How the United States has adopted the opposite of a capitalist economy
However, unlike what happened previously, the Fed had, in the interpretation of monetary policy trends, offered a more optimistic forecast on the US economy.
Rate of investment growth shows signs of declining as some companies pull out
The US-China trade war is more than a year old now, with no end in sight.
It has been said many times that one should not be guided by fear. That fear is a bad counsellor. But is that really so?
The US administration’s new tariff threats against Mexico and India show that the US has a tendency to expand its range of trade frictions with other countries. This has undoubtedly created further impact on the global capital market.
The G20 summit, which ended in Osaka last week called for fairer and more inclusive trade arrangements with the backdrop of China and the US calling a truce to their ongoing trade feud and with other countries calling for freer trade.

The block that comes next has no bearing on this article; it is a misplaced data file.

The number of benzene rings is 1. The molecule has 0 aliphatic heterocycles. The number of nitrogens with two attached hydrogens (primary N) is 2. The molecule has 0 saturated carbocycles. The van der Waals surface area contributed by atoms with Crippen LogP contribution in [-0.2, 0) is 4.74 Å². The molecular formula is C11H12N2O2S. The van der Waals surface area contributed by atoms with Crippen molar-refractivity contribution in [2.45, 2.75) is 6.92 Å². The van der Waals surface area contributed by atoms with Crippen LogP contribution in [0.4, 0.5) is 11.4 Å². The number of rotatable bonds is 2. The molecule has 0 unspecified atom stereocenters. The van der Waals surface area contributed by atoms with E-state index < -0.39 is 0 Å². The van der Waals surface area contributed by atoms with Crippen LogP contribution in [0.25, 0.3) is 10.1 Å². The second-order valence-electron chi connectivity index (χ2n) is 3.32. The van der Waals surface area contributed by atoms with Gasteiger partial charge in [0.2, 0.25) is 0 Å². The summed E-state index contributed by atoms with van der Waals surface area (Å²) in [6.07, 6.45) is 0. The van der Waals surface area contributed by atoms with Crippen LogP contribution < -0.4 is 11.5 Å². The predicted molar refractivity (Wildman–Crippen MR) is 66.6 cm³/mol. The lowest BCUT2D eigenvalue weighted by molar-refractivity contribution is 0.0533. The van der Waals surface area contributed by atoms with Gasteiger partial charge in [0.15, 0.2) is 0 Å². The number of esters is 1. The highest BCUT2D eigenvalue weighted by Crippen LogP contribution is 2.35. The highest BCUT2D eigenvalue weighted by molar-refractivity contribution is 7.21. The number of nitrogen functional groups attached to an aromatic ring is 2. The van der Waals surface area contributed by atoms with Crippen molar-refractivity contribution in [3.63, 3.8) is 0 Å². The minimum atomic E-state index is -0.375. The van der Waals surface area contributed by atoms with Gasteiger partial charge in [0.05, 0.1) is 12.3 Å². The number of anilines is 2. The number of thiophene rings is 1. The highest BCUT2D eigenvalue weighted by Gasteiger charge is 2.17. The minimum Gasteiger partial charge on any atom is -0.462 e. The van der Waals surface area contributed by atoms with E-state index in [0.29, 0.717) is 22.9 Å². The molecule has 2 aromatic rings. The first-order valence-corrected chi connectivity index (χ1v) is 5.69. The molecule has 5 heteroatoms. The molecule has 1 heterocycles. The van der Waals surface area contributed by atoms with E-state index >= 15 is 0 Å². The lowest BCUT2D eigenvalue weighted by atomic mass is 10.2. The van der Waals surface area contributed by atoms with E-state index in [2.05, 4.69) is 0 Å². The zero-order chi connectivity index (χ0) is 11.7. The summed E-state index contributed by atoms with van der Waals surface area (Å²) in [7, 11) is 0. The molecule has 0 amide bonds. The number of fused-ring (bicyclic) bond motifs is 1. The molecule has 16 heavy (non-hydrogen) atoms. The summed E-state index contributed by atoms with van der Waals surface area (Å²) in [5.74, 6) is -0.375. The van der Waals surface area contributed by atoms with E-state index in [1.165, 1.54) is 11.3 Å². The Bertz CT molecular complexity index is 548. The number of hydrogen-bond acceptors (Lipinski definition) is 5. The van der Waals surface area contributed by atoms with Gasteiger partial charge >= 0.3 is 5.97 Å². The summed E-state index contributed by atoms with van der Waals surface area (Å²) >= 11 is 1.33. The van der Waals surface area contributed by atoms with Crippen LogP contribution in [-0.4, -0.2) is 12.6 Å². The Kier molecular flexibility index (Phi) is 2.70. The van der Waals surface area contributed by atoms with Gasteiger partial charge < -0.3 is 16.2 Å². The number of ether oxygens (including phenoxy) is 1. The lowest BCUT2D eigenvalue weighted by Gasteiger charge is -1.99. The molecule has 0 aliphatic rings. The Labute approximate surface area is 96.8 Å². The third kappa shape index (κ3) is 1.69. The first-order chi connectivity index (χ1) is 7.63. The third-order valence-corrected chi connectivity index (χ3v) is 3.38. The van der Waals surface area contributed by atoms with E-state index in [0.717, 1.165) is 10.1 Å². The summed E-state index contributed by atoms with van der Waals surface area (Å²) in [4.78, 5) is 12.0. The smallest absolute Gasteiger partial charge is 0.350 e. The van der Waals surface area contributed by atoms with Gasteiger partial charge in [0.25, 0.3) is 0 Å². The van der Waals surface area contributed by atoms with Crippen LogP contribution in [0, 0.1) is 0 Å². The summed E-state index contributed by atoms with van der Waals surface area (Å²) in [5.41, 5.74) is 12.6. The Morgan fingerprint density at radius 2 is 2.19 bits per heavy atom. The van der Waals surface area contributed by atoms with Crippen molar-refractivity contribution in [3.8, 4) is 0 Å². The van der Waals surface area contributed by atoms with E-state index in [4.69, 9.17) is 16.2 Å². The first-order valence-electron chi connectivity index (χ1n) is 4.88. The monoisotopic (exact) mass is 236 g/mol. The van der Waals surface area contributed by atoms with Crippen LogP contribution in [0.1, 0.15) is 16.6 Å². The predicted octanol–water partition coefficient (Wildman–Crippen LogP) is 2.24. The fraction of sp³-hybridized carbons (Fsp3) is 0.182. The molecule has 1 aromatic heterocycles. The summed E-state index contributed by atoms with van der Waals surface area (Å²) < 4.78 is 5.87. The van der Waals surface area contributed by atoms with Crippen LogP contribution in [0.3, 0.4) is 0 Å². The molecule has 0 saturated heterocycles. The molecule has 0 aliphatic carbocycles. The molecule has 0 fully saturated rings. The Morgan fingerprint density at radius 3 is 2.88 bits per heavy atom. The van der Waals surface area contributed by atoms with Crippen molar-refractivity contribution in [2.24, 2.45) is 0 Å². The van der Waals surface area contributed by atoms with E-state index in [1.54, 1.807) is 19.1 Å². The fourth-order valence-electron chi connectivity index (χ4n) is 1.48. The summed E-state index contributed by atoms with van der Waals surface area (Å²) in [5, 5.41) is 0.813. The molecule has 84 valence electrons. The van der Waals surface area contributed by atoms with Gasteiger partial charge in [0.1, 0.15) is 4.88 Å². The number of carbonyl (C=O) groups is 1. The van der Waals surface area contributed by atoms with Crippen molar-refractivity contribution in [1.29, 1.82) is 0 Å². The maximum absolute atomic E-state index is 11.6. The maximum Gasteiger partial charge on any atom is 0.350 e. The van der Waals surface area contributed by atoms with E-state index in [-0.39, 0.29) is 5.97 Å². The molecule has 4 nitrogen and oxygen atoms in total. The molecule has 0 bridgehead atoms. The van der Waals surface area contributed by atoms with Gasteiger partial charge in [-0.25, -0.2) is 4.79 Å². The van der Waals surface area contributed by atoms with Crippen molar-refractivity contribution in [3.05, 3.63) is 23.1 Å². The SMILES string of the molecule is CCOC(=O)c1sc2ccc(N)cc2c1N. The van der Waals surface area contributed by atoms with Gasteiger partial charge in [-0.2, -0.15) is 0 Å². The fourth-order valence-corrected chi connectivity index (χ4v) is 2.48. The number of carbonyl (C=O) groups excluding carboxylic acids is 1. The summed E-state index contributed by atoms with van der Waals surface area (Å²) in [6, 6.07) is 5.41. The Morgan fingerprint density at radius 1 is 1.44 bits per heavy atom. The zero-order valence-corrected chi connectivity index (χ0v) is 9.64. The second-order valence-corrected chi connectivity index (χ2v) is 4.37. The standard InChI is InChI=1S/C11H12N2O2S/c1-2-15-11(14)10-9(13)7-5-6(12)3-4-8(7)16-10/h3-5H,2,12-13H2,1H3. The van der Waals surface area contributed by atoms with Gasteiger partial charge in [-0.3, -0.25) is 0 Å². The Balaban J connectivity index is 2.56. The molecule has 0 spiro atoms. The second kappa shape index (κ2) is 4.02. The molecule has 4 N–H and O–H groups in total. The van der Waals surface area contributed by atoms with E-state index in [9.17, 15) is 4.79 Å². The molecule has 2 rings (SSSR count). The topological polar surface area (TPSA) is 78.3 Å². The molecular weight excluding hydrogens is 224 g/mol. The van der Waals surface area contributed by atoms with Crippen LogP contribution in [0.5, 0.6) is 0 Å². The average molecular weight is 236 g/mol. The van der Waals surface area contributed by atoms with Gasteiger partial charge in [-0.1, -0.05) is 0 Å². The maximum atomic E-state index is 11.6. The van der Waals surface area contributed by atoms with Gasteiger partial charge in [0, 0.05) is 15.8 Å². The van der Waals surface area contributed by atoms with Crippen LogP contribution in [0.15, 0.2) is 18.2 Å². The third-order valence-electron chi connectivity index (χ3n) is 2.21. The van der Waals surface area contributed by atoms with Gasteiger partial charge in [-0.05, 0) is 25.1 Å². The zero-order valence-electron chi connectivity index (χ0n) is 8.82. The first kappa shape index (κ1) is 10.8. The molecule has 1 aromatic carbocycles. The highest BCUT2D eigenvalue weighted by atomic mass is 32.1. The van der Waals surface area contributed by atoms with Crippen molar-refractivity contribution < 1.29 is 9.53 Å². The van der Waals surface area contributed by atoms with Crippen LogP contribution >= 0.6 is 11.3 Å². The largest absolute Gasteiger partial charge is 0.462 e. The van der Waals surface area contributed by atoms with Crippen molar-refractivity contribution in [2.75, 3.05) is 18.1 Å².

The resolute determination of the various Asean leaders calling for the swift conclusion of the Chinese-led Regional Comprehensive Economic Partnership (RCEP) by the end of the year suggests that China has taken the lead in geopolitical leadership in the region from the US.
The Shangri-La Dialogue that ended last week dominated the heightening tensions between the US and China on both the economic and military fronts which is a deep source of regional anxiety in the Asia-Pacific region.
The famous German philosopher and economist Karl Marx once wrote in his 1848 Communist Manifesto that workers would have “nothing to lose but their shackles” in the struggle against their capitalist oppressors.